I needed that tonight. Because while I’ve been cranking out words like a madwoman, I’ve also been terrified. Terrified because the rejections keep coming on the short stories. Terrified because this novel is so different from Heartstealer, and while I think I’ve untangled the worst of the plotting issues, I won’t be certain until it’s finished. Terrified of the play I’ve been noodling for over a year, because I need to get this one right, but if I do get it right, I have no idea what to do with it.

Sit down at the notebook.

I’m scared I’m not a real writer.

Pick up the pen.

And I do, but sometimes I want to buckle under the immensity of it all. For two years, I’ve had two very different sets of teachers. I’ve had the writers and faculty at Stonecoast, and I’ve had the examples of my friends and colleagues in the podcasting community. (You know the one I mean. Podcasting has changed; the community has remained.)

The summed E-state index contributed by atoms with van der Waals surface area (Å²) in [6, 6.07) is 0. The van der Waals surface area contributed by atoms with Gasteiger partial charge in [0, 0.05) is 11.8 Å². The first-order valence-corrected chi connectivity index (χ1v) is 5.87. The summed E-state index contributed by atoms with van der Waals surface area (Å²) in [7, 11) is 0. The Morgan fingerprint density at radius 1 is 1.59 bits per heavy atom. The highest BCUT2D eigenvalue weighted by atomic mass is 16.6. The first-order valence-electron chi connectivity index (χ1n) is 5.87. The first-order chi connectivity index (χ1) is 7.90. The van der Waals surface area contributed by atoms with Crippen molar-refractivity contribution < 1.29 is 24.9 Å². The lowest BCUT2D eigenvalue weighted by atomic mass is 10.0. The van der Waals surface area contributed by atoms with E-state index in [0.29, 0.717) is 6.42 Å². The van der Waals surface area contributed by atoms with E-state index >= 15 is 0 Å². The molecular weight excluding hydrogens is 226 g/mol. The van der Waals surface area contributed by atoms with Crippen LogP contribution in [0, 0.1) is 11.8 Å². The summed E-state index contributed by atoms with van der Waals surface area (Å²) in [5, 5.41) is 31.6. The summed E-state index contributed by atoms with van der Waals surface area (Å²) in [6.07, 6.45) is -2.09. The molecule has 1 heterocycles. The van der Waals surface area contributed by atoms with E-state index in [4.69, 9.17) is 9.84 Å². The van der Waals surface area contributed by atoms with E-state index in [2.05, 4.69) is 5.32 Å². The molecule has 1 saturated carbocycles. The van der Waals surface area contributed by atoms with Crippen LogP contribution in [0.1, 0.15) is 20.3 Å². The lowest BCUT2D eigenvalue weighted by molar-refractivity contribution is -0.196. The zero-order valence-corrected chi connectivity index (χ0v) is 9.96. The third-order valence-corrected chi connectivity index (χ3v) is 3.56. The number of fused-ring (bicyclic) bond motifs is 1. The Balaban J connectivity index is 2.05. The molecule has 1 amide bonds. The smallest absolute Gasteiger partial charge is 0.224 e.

And so I find myself at a crossroads. Traditional publishing, gatekeepers, knocking on every SFWA-recognized door. And self-publishing, crowdfunding, throwing stories up on Smashwords and the Kindle Marketplace.

Pare away everything, until all you have left is that core.

And I’ve thought about this before. I even wrote a poem about it. But I don’t—see, here’s the thing. I very much like paying rent, and eating things other than red-beans-on-rice. And yes, I think that hybridization and versatility offer the best chances for survival. But I don’t want to go around the gates. Dammit, I want to break through them.

Keep working, even on the days the rejections make you weep.